Ploidy Levels, Relative Genome Sizes, and Base Pair Composition in Cotoneaster

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Joseph J. Rothleutner Lincoln Park Zoo, 2001 North Clark Street, Chicago, IL 60614

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Mara W. Friddle Department of Horticulture, Oregon State University, 4017 Agricultural and Life Sciences Building, Corvallis, OR 97331

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Ryan N. Contreras Department of Horticulture, Oregon State University, 4017 Agricultural and Life Sciences Building, Corvallis, OR 97331

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Abstract

The genus Cotoneaster (Rosaceae, Maloideae) is highly diverse, containing ≈400 species. Like other maloids, there is a high frequency of naturally occurring polyploids within the genus, with most species being tetraploid or triploid. Apomixis is also prevalent and is associated with polyploidy. The objective of this study was to estimate genome sizes and infer ploidy levels for species that had not previously been investigated as well as compare estimates using two fluorochromes and determine base pair (bp) composition. Chromosome counts of seven species confirmed ploidy levels estimated from flow cytometric analysis of nuclei stained with 4′,6-diamidino-2-phenylindole (DAPI). Monoploid (1Cx) genome sizes ranged from 0.71 to 0.96 pg. Differences in monoploid genome size were not related to current taxonomic treatment, indicating that while chromosome sizes may vary among species, there are no clear differences related to subgeneric groups. A comparison of DAPI and propidium iodide (PI) showed a difference in DNA staining in Cotoneaster comparable to other rosaceous species. Base pair composition (AT%) in Cotoneaster ranged from 58.4% to 60.8%, which led to overestimation of genome size estimates in many cases—assuming the estimates of the DNA intercalator are accurate. Our findings will inform breeders with regard to the reproductive behavior of potential parents and may be used to confirm hybrids from interploid crosses.

Cotoneaster is a genus of woody plants composed of ≈400 species that range in habit from tight, impenetrable groundcovers to airy shrubs and medium-sized trees. The center of species diversity is the Himalayas and mountains of Yunnan and Sichuan provinces of China. The distribution encompasses the temperate zones of Eurasia and Northern Africa. The northern end of the range stretches from Spain to Siberia, and the southern limit extends from Morocco to the southern tip of India and South Korea (Fryer and Hylmö, 2009).

Although there are hundreds of species of Cotoneaster, a relatively small percentage are commonly grown in ornamental landscapes, as illustrated by Dirr (2009) listing only 14. These species were selected for their multiseason interest from flowers, fruit, and plant habit. In the 2014 Census of Horticultural Specialties (U.S. Department of Agriculture, 2014), Cotoneaster sales were estimated to exceed $7 million in the United States, although the value is likely greater because this figure accounted only for sales of Cotoneasters classified as “broadleaf evergreens” and many species are deciduous or semievergreen depending on climate and environmental factors.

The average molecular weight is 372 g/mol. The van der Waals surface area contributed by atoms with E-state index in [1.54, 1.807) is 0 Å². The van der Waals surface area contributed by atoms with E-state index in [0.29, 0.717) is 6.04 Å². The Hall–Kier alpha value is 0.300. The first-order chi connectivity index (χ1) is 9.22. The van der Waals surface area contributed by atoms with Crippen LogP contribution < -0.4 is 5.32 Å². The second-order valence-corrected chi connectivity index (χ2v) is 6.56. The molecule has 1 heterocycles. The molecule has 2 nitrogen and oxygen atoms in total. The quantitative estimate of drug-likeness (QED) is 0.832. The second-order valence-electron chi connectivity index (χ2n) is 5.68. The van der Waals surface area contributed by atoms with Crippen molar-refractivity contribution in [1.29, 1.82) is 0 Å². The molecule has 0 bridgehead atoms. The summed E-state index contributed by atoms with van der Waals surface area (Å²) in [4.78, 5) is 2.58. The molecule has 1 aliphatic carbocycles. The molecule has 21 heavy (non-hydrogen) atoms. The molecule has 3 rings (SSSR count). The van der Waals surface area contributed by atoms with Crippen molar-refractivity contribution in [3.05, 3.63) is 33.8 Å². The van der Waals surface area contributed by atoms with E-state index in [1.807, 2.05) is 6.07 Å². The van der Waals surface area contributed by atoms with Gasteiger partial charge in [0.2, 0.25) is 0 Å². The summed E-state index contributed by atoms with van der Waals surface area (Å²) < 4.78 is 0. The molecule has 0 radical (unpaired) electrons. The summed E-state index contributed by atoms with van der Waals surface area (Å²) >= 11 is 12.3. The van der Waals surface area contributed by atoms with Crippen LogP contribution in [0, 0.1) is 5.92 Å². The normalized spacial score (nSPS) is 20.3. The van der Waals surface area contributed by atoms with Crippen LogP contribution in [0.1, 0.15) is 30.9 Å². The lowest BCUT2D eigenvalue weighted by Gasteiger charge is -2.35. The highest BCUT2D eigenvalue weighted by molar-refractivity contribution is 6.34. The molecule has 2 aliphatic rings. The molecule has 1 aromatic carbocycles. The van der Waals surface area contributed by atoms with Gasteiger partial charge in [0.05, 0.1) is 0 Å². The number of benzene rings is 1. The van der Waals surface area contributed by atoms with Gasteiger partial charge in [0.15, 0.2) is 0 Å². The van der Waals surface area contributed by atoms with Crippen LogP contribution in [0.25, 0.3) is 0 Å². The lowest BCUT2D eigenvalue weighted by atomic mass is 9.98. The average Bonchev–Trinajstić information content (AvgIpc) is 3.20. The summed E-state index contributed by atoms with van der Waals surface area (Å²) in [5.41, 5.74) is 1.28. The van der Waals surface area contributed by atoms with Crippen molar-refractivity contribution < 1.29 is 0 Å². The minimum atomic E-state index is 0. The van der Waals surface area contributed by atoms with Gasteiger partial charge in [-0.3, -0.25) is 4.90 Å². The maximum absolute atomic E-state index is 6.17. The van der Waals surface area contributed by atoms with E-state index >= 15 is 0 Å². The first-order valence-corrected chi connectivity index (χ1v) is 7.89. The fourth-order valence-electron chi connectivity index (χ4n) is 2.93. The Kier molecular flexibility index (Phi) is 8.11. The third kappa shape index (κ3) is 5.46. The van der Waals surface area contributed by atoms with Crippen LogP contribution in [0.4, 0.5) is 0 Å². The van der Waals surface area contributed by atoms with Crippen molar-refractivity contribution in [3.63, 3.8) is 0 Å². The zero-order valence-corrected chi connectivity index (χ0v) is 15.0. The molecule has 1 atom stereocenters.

Cotoneaster is a member of Rosaceae, subfamily Maloideae, and appears to be most closely related to Pyracantha (firethorn) and Heteromeles (christmas berry) (Robertson et al., 1991; Rohrer et al., 1992). Taxonomy at the family level is complicated, with interspecific and intergeneric hybridization being common. Interspecific hybrids of several species of Cotoneaster have been reported, and Cotoneaster melanocarpus has reportedly hybridized with Sorbus acuparia ssp. siberica to form the intergeneric hybrid ×Sorbocotoneaster (Fryer and Hylmö, 2009). Within Cotoneaster, there are two subgenera, Chaenopetalum and Cotoneaster, which are primarily defined by floral morphology. These subgenera have been further divided into 11 sections based on botanical characteristics, and further dissected into 37 series based on botanical characteristics and geographic origins of the species (Flinck and Hylmö, 1966). However, keys associated with this treatment are ambiguous and often of limited use for species identification. We are collaborating with Hoyt Arboretum (Portland, OR) to identify and evaluate our germplasm collection, with little success in identifying unknown samples.

The base chromosome number of Maloideae is 17 and is thought to be of allopolyploid origin—perhaps derived from a hybridization event between other subfamilies in Rosaceae [Rosoideae (x = 7, 8, 9), Spiraeoideae (x = 9), Amygaloideae (x = 8)] followed by a whole genome doubling event (Dickson et al., 1992; Sax, 1954). Cotoneaster species show a ploidy series, with estimates of 70% tetraploid (2n = 4x = 68), 15% triploid (2n = 3x = 51), and 10% diploid (2n = 2x = 34), and the remaining species of greater ploidy level (Fryer and Hylmö, 2009). Apomixis is common in Cotoneaster and appears to be associated with polyploidy, as the tetraploids and triploids are frequently obligate or rarely facultative apomicts, while diploid progeny are sexually derived (Bartish et al., 2001; Czapik, 1996; Hjelmqvist, 1962; Nybom and Bartish, 2007).

Because apomixis is so common in polyploid Cotoneaster, knowledge of ploidy level is essential for breeders to design crosses with hopes of hybrid seed, as the female must be a sexually fertile diploid. In addition, information on ploidy level, genome size, and bp composition may give taxonomists and phylogeneticists insight to the evolution and organization of the genus and related taxa. Previous reports of genome sizes in Cotoneaster are limited; therefore, our goals were to determine relative genome sizes and produce ploidy estimates across a wide selection of Cotoneaster including its breadth of taxonomic groups.